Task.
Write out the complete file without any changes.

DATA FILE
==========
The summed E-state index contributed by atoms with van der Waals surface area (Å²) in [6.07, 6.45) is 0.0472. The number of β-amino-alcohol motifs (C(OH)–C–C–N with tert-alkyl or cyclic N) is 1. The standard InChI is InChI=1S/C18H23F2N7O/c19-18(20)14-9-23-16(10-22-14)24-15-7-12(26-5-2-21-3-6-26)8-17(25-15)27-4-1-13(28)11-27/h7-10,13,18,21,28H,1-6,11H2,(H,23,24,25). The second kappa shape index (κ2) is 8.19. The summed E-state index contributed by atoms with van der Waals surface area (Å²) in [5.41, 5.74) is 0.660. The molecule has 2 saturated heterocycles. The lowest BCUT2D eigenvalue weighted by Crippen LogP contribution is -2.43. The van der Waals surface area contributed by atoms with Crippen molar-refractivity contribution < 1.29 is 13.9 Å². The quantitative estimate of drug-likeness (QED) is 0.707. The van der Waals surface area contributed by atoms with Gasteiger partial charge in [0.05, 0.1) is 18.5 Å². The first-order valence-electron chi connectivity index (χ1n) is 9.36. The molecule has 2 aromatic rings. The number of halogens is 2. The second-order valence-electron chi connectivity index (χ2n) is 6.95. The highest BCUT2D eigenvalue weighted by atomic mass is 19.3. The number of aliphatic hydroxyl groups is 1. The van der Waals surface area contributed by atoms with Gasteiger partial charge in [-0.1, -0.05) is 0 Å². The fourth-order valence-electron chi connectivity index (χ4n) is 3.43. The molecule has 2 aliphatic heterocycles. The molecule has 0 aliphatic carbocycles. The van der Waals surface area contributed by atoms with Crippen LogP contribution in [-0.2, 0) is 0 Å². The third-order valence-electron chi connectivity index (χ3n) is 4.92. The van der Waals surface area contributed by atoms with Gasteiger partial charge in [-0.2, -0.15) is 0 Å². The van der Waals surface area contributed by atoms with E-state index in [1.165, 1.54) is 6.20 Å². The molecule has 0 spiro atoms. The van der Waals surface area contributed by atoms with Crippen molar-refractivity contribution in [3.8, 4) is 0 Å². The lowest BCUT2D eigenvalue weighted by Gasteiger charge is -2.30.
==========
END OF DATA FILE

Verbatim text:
The summed E-state index contributed by atoms with van der Waals surface area (Å²) in [6.07, 6.45) is 0.0472. The number of β-amino-alcohol motifs (C(OH)–C–C–N with tert-alkyl or cyclic N) is 1. The standard InChI is InChI=1S/C18H23F2N7O/c19-18(20)14-9-23-16(10-22-14)24-15-7-12(26-5-2-21-3-6-26)8-17(25-15)27-4-1-13(28)11-27/h7-10,13,18,21,28H,1-6,11H2,(H,23,24,25). The second kappa shape index (κ2) is 8.19. The summed E-state index contributed by atoms with van der Waals surface area (Å²) in [5.41, 5.74) is 0.660. The molecule has 2 saturated heterocycles. The lowest BCUT2D eigenvalue weighted by Crippen LogP contribution is -2.43. The van der Waals surface area contributed by atoms with Crippen molar-refractivity contribution < 1.29 is 13.9 Å². The quantitative estimate of drug-likeness (QED) is 0.707. The van der Waals surface area contributed by atoms with Gasteiger partial charge in [0.05, 0.1) is 18.5 Å². The first-order valence-electron chi connectivity index (χ1n) is 9.36. The molecule has 2 aromatic rings. The number of halogens is 2. The second-order valence-electron chi connectivity index (χ2n) is 6.95. The highest BCUT2D eigenvalue weighted by atomic mass is 19.3. The number of aliphatic hydroxyl groups is 1. The van der Waals surface area contributed by atoms with Gasteiger partial charge in [-0.1, -0.05) is 0 Å². The fourth-order valence-electron chi connectivity index (χ4n) is 3.43. The molecule has 2 aliphatic heterocycles. The molecule has 0 aliphatic carbocycles. The van der Waals surface area contributed by atoms with Crippen LogP contribution in [-0.2, 0) is 0 Å². The third-order valence-electron chi connectivity index (χ3n) is 4.92. The van der Waals surface area contributed by atoms with Gasteiger partial charge in [-0.2, -0.15) is 0 Å². The van der Waals surface area contributed by atoms with E-state index in [1.165, 1.54) is 6.20 Å². The molecule has 0 spiro atoms. The van der Waals surface area contributed by atoms with Crippen molar-refractivity contribution in [3.8, 4) is 0 Å². The lowest BCUT2D eigenvalue weighted by Gasteiger charge is -2.30.